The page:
The United Nations was created by a war-torn generation, convinced that conflict could be prevented. By providing a venue where political developments would be routinely monitored, debated and acted upon, the founders of the United Nations anticipated that early warning signs would be heeded to prevent conflict. When the Security Council first debated its role in the prevention of armed conflict in November 1999, Secretary-General Kofi Annan urged the international community to move ‘from a culture of reaction to a culture of prevention.'1 Two years later, the Secretary-General issued a comprehensive report on conflict prevention that underscored the importance of early warning and gender equality.2 This article will review recent developments in the conflict prevention debate, emphasizing the role of women in early warning and UNIFEM's efforts towards mainstreaming gender into the early warning efforts of the United Nations.
Early warning has been described as ‘any information from any source about escalatory developments, be they slow and gradual or quick and sudden, far enough in advance in order for a national government, or an international or regional organization to react timely and effectively, if possible still leaving them time to employ preventive diplomacy and other non-coercive and nonmilitary preventive measures.'3 By providing time to prepare, analyse and plan a response, early warning is an essential precursor and prerequisite for effective conflict prevention. Not always about predicting a conflict or episode of violence before any such incidents have broken out, early warning information is also used to predict a resurgence or escalation of conflict and violence. P
eace and women's organizations have asserted that effective preventive strategies must consider information and early warning from and about civilians. The significance of the threat and violence inflicted on civilian women in conflict situations has underscored the need to incorporate gender analysis into early warning activities. Such steps must be based upon timely and accurate information, knowledge of facts, an understanding of developments and global trends, and the economic, social and political causes of the conflicts.
Influential authorities in the field have bemoaned information overload, and a dearth of analysis and response options, however, this perspective overlooks a rich source of information that is not being tapped. Experts interviewing women in conflict zones have identified women's experiences and perceptions as an under-utilized set of resources to prevent deadly conflict and its resurgence. Conflict- affected women spontaneously describe and refer to early warning indicators. The two accounts below illustrate the kinds of information women have about weapons, and the kinds of dangers and barriers they face in presenting early warning information.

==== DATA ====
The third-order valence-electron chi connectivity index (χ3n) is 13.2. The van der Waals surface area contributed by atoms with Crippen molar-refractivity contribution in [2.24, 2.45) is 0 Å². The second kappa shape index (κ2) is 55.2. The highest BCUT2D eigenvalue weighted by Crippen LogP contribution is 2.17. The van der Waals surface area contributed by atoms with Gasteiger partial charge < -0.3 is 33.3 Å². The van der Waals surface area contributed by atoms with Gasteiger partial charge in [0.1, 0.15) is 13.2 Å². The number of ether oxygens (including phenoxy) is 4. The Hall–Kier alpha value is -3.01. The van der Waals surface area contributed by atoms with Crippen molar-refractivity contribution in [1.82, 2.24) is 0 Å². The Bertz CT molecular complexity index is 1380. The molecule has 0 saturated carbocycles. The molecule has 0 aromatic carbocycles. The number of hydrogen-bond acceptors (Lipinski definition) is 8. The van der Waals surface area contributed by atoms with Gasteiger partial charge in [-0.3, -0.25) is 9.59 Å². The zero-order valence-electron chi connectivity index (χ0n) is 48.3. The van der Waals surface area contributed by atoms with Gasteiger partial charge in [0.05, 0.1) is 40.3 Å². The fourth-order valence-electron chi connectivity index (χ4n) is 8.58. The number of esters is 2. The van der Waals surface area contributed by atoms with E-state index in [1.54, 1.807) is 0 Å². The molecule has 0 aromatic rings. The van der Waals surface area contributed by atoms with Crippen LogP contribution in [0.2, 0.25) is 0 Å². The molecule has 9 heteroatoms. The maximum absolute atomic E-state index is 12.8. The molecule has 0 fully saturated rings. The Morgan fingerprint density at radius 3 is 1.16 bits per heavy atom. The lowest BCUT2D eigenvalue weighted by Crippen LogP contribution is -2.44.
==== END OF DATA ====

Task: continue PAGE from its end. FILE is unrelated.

In Kosovo we met Zlata who told us that when she saw arms caches growing in early 1998, she realized that armed conflict was imminent. But she had no one to tell and doubted that her concerns would be taken seriously. ‘At a certain point, the boys—young men I suppose, my own nephew also—went up into the hills and got trained,' she said. ‘That was the beginning. Then there were guns, first only some, which is usual, but then a lot of weapons being talked about. I didn't see them, but I heard about them. We knew all this, but still nobody was watching or listening to us in Kosovo.' Sometimes, women have nowhere to turn with their information. In Sierra Leone, a young woman named Amy told us that in her village, ‘we knew roughly where and when the RUF were planning something big against the peacekeepers. My friend and I, we wanted to tell someone, but it was hard, we were watched, it would take a long time to walk in the night, and it was dangerous. It was a big pity too, because the RUF took the guns and the pride of the UN that day, but it took our hope too. We were scared again, which is exactly what they wanted.'4
These accounts represent the potential reservoir of experience and insight that women have about weapons accumulation and proliferation, one of the principal signs of impending conflict. Women often know about the location of arms caches, the routes used to transport them, and the social changes brought about by an influx of guns. Additionally, women have been documented as voluntarily or forcibly carrying or concealing weapons under clothing or in shopping bags as part of the smuggling operations of gunrunners. This covert militarization of traditional gender roles has increased women's familiarity with weapons, and has sometimes carved out a niche in which women have received social and cultural approval and status, some of the benefits gained from being considered brave and courageous by one's community in a war situation when these qualities have enhanced value.5 It is possible that the fixed gender roles in war that have traditionally associated men with guns have blinded those searching for weapon-specific and gender-specific early warning signals to vital sources of information in this and other areas. It follows that listening to women and learning from their experiences can correct gender blind spots in early warning information collection and analysis, and can contribute towards conflict prevention.